The international business company or IBC is the second oldest entity in the offshore practitioners’ bag of tools. It is from that venerable creation that virtually all other non-trust entities are derived. It was originally called an IBC to distinguish it from a domestic company. In the early days of offshore companies an IBC could only be owned by persons who were neither citizens nor residents of the country in which the IBC was incorporated.
There are two basic families of IBCs, British and American. The British IBCs are older. Their formation style inevitably includes two fairly long documents: The Memorandum of Association and the Articles of Association. In the American style those two documents are usually shorter and are denominated as the Articles of Incorporation and Bylaws, respectively. Under the British model both the Memorandum and Articles are filed with the Registrar of Companies, while under the American model only the Articles of Incorporation are usually filed. The Memorandum and Articles of Association in the British model usually delineate in great detail the rights and powers the company will have, while the American style Articles of Incorporation will contain broad sweeping statements of power, such as “to pursue any lawful business”, and may sometimes add specific prohibitions such as, “the company shall not engage in any banking, insurance, or trust activities”. British style companies are usually managed by a Managing Director chosen from a Board of Directors. American style companies are usually managed by officers appointed by the Board of Directors, which officers may or may not be directors themselves. These include a president, one or more vice presidents, a secretary and treasurer, (or secretary-treasurer). The British Managing Director is the equivalent of the American President/CEO.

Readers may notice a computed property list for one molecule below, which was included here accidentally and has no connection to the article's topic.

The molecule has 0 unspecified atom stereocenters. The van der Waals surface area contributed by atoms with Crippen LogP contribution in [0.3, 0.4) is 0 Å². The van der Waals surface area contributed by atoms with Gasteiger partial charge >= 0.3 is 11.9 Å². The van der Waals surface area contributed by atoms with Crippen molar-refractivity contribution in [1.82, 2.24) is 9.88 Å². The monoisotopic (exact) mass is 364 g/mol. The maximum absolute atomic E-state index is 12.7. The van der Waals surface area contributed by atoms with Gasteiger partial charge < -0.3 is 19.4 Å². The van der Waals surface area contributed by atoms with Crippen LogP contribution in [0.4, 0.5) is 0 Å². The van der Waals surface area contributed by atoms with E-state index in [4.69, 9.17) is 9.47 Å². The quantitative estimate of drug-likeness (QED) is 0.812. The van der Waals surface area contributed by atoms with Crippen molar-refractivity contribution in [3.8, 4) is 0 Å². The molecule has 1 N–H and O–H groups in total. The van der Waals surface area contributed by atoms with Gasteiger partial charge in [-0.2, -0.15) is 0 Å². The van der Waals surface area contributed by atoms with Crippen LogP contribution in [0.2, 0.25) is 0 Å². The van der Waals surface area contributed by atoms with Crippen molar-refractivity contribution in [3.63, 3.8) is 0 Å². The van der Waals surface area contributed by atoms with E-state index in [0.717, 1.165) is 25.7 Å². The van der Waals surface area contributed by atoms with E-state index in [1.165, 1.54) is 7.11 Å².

During the last decade a whole new generation of corporate vehicles have come into existence based upon the IBC. These include: companies limited by shares, companies limited by guarantee, limited duration companies, hybrid companies, protected cell companies, limited liability companies, series limited liability companies, to name just the most popular. Each one of these new innovations has been driven by a particular need; either to suit the development of specific industry, or in response to outside pressures against IFCs by high tax countries.
Another very important development has been the use of domestic companies as tax-free vehicles for foreign operations or investments. For example, a Panamanian Corporation, or a Marshall Islands LLC are both taxable for any domestic business, but are entirely tax-free for any income solely from foreign sources. This approach is becoming increasingly common as a means by which IFCs blunt the ”unfair tax competition” attack of high tax countries. It has been so effective in blunting the attack, specifically because it exactly parallels the tax status of a single-member US LLC which is owned by a foreign person and has no US income.
This leads us to the most interesting of all offshore vehicles, the onshore entity in a high tax country which can be used by non-residents or non-citizens as a tax-free business structure. This genre includes trusts, corporations, LLCs, and limited partnerships in various major countries.
Over the course of the next few weeks, I will revisit the IBC issue and discuss in greater detail the history and pros and cons of each of the major kinds of IBCs and other entities mentioned today.